From Poor to Cool in 500 Square Feet
A Commentary by Froma Harrop
Dubach, La., was named "Dogtrot Capital of the World," and how cool is that? Very cool in the "small house" obsession embraced by urban hipsters. A dogtrot house is typically a modest home in which the cooking and living sections are divided by a breezeway (the dogtrot). Another Southern invention is the "shotgun house," a narrow rectangle whose handful of rooms line in a row. Elvis was born in one.
How the poor fit their families into these tiny spaces has become the stuff of wonder for the urban young seeking to do likewise in expensive cities -- but with considerably fewer people and more polished style. This month's Dwell magazine, the hipster bible, shows how these clever people can turn a two-room third-floor walkup into a stylish and low-maintenance place. The "Small World" issue features houses that are 235 square feet, 900 square feet and 2,000 square feet (that's cheating, IMHO).
This is not impossible, as pre-McMansion suburbia showed. The original Levittown house built after World War II was 750 square feet. My cousins lived in one, and they felt like kings. Three-kid families were the neighborhood norm.
What makes small living spaces cool -- in addition to their historic environs -- is the thinking that's involved, the sort of thinking you need heavy black-rim glasses for. You have to "curate," a favorite hipster word. That is, you pick the one or five things you really want to keep and get rid of the rest. This can be a brutal task.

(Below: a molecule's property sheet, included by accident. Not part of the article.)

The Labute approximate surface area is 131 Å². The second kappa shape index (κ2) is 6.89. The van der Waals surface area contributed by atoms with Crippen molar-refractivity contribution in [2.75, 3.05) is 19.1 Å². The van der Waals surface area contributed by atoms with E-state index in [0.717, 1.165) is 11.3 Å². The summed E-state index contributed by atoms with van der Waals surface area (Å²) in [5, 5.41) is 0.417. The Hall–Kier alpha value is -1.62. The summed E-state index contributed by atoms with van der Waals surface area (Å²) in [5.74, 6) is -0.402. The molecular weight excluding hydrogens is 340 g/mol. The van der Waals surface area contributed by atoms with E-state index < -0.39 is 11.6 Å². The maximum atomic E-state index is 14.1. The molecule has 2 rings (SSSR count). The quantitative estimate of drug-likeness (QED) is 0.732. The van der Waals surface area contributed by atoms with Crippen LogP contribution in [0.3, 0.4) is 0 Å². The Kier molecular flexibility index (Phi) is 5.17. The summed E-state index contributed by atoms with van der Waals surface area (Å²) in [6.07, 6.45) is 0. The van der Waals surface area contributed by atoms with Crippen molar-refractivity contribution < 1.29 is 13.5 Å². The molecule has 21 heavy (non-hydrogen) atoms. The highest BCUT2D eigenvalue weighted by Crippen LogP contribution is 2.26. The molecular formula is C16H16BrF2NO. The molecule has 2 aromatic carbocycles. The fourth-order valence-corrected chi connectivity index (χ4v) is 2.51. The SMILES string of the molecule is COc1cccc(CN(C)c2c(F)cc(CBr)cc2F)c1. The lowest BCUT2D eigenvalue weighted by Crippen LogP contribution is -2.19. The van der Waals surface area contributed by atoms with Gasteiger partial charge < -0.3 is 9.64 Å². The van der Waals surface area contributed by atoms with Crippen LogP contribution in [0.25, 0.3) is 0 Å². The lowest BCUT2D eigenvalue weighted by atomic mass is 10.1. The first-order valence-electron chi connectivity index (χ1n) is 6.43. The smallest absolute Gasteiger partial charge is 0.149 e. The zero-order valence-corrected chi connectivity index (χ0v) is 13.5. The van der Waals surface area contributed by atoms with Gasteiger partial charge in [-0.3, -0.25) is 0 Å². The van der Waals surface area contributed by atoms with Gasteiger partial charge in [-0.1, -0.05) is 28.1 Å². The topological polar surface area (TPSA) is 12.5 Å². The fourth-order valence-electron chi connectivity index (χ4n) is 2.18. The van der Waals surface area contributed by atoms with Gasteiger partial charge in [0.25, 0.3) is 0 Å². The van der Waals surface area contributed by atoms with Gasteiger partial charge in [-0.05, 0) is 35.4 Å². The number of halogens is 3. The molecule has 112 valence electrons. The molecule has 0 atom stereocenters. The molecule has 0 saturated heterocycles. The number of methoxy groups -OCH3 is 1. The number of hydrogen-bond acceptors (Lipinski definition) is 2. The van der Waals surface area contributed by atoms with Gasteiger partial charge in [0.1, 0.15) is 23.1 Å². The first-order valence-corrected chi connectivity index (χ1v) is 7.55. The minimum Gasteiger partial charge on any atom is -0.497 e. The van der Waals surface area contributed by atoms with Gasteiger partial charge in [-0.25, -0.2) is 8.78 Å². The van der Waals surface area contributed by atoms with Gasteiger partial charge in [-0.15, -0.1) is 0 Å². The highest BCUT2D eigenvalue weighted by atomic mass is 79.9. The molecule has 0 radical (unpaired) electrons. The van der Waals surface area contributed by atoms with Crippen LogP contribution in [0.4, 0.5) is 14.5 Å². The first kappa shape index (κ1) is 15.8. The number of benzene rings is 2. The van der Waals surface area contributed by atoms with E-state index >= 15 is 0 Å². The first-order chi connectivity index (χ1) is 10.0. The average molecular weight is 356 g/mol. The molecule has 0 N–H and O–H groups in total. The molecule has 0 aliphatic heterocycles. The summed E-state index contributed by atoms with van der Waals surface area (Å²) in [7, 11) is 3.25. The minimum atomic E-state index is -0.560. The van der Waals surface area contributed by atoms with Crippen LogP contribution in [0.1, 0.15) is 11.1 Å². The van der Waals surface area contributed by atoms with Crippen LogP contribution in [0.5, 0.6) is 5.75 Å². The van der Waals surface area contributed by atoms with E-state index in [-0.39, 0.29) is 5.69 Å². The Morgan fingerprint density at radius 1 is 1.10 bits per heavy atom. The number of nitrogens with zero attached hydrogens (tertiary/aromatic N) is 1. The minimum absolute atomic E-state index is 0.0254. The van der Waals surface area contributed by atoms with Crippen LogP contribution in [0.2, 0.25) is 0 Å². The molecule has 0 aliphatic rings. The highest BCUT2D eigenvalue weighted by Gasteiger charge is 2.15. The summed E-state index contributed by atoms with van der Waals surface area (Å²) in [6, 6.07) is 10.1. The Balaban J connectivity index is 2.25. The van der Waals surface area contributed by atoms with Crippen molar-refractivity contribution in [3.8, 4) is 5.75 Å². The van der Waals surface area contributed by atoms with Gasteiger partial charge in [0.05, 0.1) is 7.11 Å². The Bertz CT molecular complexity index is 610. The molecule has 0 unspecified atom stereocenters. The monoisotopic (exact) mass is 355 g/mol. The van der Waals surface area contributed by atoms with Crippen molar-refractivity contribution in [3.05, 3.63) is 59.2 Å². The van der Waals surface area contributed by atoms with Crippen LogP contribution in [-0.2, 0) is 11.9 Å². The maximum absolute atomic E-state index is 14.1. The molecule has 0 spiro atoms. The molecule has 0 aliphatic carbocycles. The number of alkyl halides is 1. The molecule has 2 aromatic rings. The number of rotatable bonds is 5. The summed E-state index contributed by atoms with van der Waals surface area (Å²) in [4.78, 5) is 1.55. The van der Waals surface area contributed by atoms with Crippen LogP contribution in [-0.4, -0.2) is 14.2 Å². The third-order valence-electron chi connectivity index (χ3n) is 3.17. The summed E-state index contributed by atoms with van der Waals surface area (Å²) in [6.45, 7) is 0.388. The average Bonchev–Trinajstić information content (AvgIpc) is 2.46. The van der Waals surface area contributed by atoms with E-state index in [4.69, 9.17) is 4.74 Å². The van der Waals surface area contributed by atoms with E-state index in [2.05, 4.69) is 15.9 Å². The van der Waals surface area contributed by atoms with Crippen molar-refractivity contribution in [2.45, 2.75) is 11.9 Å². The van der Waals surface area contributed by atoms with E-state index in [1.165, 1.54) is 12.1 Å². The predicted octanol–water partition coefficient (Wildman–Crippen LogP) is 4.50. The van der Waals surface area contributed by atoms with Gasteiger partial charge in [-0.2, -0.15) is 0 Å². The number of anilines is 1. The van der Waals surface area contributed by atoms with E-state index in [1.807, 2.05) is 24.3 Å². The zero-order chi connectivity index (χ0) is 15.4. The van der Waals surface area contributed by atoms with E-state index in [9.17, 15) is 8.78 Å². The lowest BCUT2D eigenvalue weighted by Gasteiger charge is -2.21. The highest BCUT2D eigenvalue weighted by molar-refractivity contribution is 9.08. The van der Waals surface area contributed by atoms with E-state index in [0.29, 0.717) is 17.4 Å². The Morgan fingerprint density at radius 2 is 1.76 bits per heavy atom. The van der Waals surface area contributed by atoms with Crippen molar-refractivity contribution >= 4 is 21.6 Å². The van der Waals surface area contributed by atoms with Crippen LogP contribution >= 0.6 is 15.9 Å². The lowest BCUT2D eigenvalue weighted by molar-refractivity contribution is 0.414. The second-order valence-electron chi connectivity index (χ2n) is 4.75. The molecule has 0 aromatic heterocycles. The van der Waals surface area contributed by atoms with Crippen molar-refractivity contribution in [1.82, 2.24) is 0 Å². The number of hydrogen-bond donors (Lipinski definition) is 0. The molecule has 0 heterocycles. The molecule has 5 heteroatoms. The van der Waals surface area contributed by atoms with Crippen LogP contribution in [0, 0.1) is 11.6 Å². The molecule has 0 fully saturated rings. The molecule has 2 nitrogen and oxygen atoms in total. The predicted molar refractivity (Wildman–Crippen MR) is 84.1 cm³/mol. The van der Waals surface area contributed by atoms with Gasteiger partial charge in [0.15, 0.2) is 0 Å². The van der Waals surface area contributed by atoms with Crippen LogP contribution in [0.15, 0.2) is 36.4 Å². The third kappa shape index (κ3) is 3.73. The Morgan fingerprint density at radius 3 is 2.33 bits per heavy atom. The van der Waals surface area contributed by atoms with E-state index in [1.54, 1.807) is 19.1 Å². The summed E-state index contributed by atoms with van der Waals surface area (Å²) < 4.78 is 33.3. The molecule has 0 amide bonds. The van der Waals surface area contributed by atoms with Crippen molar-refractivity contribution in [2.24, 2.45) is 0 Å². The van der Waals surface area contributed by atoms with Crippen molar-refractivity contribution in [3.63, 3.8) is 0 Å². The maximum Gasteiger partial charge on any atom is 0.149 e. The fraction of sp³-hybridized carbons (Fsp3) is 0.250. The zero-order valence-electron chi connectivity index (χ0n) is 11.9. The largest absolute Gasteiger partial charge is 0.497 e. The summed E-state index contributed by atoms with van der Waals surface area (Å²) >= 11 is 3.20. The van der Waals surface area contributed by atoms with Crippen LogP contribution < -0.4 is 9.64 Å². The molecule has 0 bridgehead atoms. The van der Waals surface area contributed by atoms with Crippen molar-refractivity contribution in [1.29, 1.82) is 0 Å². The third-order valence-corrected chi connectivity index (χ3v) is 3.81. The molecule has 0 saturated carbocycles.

Minimalism is an attractive ethic in moderation. (Bare concrete walls don't do much for me.) But it remains a my dream. The iPad, though I love it, hasn't replaced my affection for books. Where do you put the books in 500 square feet? You don't. You store them in your parents' basement or a rented storage unit -- a minimalist cop-out, but one I understand.
To be a purist, you've got to let go of your childhood dolls, comic books and art projects. In a big house, these items can sit unmolested in a closet gathering dust. Would taking photos of them -- digital, natch -- provide memory enough of the armless Barbie doll?
The photos of these imaginative and perfectly arranged homes/apartments show young couples intently reading a screen or even a book. You want to yell at them: "Bravo, but don't put down the book! That would ruin everything."
Once the thinking is done, though, you can ponder higher things, like writing a symphony, inventing a new app or what's for supper. That's because the stuff you got rid of doesn't have to be moved around, polished or updated. And money is time. You save hours not shopping for more stuff. The smaller spaces cost less to buy, heat and electrify. Fixing one leaky toilet is cheaper than fixing four. All this adds up to less time spent in unpleasant day jobs trying to pay for consumption. Less of the material also creates less distraction. There's a reason why holy men choose small, bare rooms for meditation.
I'd like to be more like them, but I can't be them. What would I do with my ancestors' Victrola? I supposed I could roll it near the kitchen and put a butcher block on top. Thank goodness I played the flute and not piano.
Anyhow, check out the modernist dogtrot house in Ramseur, N.C., celebrated in traditionalist "Southern Living" and "Dwell" alike. Occupied by two psych professors from Duke and based on the world famous 550-square-foot Zachary House in Zachary, La., it is located on 200 gorgeous rural acres. Now how cool is that.
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